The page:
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Rural Areas of the United States Continue to Grapple with Outbreaks of HIV

In a story that could be straight out of the 1980s, health officials in the state of West Virginia have stated they are dealing with a major outbreak of HIV infections in the southern part of the state.

According to a report from the local newspaper, the Charleston Gazette-Mail, Rahul Gupta, MD, state health officer and commissioner for West Virginia’s Department of Health and Human Resources (DHHR) Bureau for Public Health stated that the outbreak comprises individuals from 15 counties. “The number of cases qualified as an outbreak because more cases than expected occurred in a window of time,” said Dr. Gupta. “The DHHR found linkages, meaning common sexual partners.” Officials purport that the virus spread through male–male sexual contact, with only some of the individuals becoming infected through intravenous drug use.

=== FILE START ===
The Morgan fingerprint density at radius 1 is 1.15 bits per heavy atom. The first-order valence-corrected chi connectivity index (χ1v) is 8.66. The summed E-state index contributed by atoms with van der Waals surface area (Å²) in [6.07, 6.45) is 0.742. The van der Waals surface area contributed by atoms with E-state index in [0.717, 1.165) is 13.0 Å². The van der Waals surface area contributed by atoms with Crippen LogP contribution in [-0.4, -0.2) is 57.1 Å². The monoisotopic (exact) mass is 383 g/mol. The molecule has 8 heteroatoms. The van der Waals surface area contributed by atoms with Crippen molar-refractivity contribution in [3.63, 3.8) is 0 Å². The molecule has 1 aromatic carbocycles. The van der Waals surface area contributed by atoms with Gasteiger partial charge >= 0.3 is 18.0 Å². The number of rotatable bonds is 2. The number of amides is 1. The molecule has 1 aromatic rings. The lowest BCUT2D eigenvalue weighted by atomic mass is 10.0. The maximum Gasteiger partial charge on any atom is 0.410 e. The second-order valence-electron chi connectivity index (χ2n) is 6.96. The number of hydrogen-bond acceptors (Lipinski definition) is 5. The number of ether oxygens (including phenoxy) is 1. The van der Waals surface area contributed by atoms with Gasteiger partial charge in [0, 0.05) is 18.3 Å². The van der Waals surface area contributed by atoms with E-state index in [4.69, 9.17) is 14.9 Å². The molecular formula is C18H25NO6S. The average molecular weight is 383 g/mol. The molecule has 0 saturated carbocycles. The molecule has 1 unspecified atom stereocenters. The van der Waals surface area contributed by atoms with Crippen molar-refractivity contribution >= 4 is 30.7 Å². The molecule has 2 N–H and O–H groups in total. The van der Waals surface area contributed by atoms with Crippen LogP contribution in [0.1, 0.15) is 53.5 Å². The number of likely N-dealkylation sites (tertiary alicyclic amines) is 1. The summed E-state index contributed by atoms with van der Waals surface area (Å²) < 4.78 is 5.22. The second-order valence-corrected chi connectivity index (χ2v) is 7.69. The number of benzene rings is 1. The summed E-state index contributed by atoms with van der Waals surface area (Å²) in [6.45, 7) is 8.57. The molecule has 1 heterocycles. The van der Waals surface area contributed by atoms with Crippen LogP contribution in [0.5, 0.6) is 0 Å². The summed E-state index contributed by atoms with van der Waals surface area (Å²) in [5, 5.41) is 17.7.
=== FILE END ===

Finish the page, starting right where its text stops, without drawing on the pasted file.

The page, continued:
State officials first noticed an increase in HIV infections in the southern portion of the state in 2015, when 68 cases were reported. Another increase was observed in August 2017. This spurred officials to step up surveillance and identify who was infected, according to the reports. After identification, officials focused on linking those infected with care.

According to the Centers for Disease Control and Prevention (CDC), 1 in 302 West Virginians will be diagnosed with HIV in their lifetime. And, while the state is known to have the highest incidence of acute hepatitis B and C, a total of 28 counties have also been identified as high-risk for HIV.

As of the week of November 6, 2017, a total of 60 new cases were reported across the state. The latest reports have indicated that the outbreak has since been contained as many of those who were infected were identified and connected with treatment.

This is not the first time in recent years that a rural area of a US state has seen an outbreak of HIV. In 2016, Contagion® covered a report on 220 counties in the United States that were identified as being potentially vulnerable to HIV (and hepatitis C virus) infections “among people who inject drugs within the context of the national opioid epidemic.” These counties were identified after a cluster of 194 HIV cases were reported in the rural community of Austin, Indiana, in 2015. That outbreak was directly linked with the sharing of needles.

To stop more outbreaks from happening because of needle-sharing, many states have set up what have been called “harm-reduction programs,” which include needle-exchange services.

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